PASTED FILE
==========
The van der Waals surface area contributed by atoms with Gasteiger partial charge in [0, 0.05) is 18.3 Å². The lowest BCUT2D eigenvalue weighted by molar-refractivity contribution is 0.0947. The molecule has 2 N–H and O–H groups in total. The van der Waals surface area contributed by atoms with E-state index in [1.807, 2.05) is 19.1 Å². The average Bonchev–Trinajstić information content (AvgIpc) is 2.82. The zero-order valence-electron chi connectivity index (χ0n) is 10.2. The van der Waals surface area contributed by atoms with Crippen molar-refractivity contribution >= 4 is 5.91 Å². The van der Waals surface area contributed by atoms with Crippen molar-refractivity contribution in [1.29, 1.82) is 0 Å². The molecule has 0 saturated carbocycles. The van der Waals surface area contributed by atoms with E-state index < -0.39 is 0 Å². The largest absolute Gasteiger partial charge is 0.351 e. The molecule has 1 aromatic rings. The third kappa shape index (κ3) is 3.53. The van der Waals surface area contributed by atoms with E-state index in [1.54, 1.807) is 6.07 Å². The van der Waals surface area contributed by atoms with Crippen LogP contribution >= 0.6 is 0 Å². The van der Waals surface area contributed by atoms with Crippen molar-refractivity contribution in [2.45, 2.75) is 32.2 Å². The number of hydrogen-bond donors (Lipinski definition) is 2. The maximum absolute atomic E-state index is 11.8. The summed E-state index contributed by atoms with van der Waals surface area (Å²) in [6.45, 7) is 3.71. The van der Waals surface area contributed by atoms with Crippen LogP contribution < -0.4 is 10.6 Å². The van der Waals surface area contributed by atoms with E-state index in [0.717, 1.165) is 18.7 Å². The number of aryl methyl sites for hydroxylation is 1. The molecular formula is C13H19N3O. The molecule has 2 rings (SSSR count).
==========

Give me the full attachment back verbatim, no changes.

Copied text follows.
The van der Waals surface area contributed by atoms with Gasteiger partial charge in [0, 0.05) is 18.3 Å². The lowest BCUT2D eigenvalue weighted by molar-refractivity contribution is 0.0947. The molecule has 2 N–H and O–H groups in total. The van der Waals surface area contributed by atoms with E-state index in [1.807, 2.05) is 19.1 Å². The average Bonchev–Trinajstić information content (AvgIpc) is 2.82. The zero-order valence-electron chi connectivity index (χ0n) is 10.2. The van der Waals surface area contributed by atoms with Crippen molar-refractivity contribution >= 4 is 5.91 Å². The van der Waals surface area contributed by atoms with Crippen molar-refractivity contribution in [1.29, 1.82) is 0 Å². The molecule has 0 saturated carbocycles. The van der Waals surface area contributed by atoms with E-state index < -0.39 is 0 Å². The largest absolute Gasteiger partial charge is 0.351 e. The molecule has 1 aromatic rings. The third kappa shape index (κ3) is 3.53. The van der Waals surface area contributed by atoms with E-state index in [1.54, 1.807) is 6.07 Å². The van der Waals surface area contributed by atoms with Crippen LogP contribution >= 0.6 is 0 Å². The van der Waals surface area contributed by atoms with Crippen molar-refractivity contribution in [2.45, 2.75) is 32.2 Å². The number of hydrogen-bond donors (Lipinski definition) is 2. The maximum absolute atomic E-state index is 11.8. The summed E-state index contributed by atoms with van der Waals surface area (Å²) in [6.45, 7) is 3.71. The van der Waals surface area contributed by atoms with Crippen LogP contribution < -0.4 is 10.6 Å². The van der Waals surface area contributed by atoms with E-state index in [0.717, 1.165) is 18.7 Å². The number of aryl methyl sites for hydroxylation is 1. The molecular formula is C13H19N3O. The molecule has 2 rings (SSSR count).